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Sect. 1.

When is obscurity apposite, and wh:t kina?

formation, he might as well attempt to atchieve his purpose by addressing us in an unknown tongue. Generally, therefore, this quality of style, perspicuity, is as requisite in seducing to evil, as in exciting to good, in defending error, as in supporting truth.

I am sensible that this position must appear to many a perfect paradox. What! say they, is it not as natural to vice and falsehood to sculk in darkness, as it is to truth and virtue to appear in light? Doubtless it is in some sense, but in such a sense as is not in the least repugnant to the doctrine here advanced. That therefore we may be satisfied of the justness of this theory, it will be necessary to consider a little further the nature both of persuasion and of conviction.

With regard to the former, it is evident, that the principal scope for employing persuasion, is, when the mind balances, or may be supposed to balance, in determining what choice to make in respect of conduct, whether to do this, or to do that, or at least whether to do, or to forbear. And it is equally evident, that the mind would never balance a moment in choosing, unless there were motives to influence it on each of the opposite sides. In favour of one side perhaps is the love of glory, in favour of the other the love of life. Now, whichever side the orator espouses, there are two things that must carefully be studied by him, as VOL. II.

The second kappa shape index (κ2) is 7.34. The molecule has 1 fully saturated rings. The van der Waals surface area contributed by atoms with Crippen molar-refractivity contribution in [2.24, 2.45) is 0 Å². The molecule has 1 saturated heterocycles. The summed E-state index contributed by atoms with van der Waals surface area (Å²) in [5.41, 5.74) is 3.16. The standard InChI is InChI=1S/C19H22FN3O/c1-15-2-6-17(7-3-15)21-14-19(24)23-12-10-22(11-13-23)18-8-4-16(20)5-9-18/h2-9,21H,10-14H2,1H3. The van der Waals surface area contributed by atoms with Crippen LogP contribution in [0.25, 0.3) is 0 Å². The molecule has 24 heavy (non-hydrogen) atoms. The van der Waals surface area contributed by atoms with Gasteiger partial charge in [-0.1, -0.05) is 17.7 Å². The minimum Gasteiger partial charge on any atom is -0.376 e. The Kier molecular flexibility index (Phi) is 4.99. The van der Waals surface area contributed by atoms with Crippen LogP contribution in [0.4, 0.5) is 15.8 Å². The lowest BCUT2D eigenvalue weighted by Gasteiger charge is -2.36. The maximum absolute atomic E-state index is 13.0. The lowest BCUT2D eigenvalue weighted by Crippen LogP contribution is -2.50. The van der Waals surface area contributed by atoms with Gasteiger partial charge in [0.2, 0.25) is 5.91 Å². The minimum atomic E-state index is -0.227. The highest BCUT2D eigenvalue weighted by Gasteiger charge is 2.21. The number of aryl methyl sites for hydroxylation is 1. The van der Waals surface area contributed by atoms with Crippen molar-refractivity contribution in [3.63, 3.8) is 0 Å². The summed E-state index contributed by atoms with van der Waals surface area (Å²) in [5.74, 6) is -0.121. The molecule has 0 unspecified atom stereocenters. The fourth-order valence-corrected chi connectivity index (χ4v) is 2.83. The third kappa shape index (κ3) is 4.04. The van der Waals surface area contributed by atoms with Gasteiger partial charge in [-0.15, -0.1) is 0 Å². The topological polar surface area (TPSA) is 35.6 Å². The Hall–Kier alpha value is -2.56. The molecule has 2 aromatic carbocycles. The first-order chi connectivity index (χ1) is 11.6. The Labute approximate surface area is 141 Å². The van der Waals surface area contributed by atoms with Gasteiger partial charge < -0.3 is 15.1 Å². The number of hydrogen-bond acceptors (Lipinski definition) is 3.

The extensive usefulness of perspicuity.

was observed on a former occasion *; the first is, to excite in his hearers that desire or passion which favours his design ; the second is, to satisfy their judgments, that there is a connection between the conduct to which he would persuade them, and the gratification of the desire or passion which he excites. The first is effected by communicating natural and lively ideas of the object; the second by arguments from experience, analogy, testimony, or the plurality of chances. To the communication of natural and vivid ideas, the pathetic circumstances formerly enumerated t, are particularly conducive. Now, to the efficacious display of those circumstances, nothing can be more unfriendly than obscurity, whose direct tendency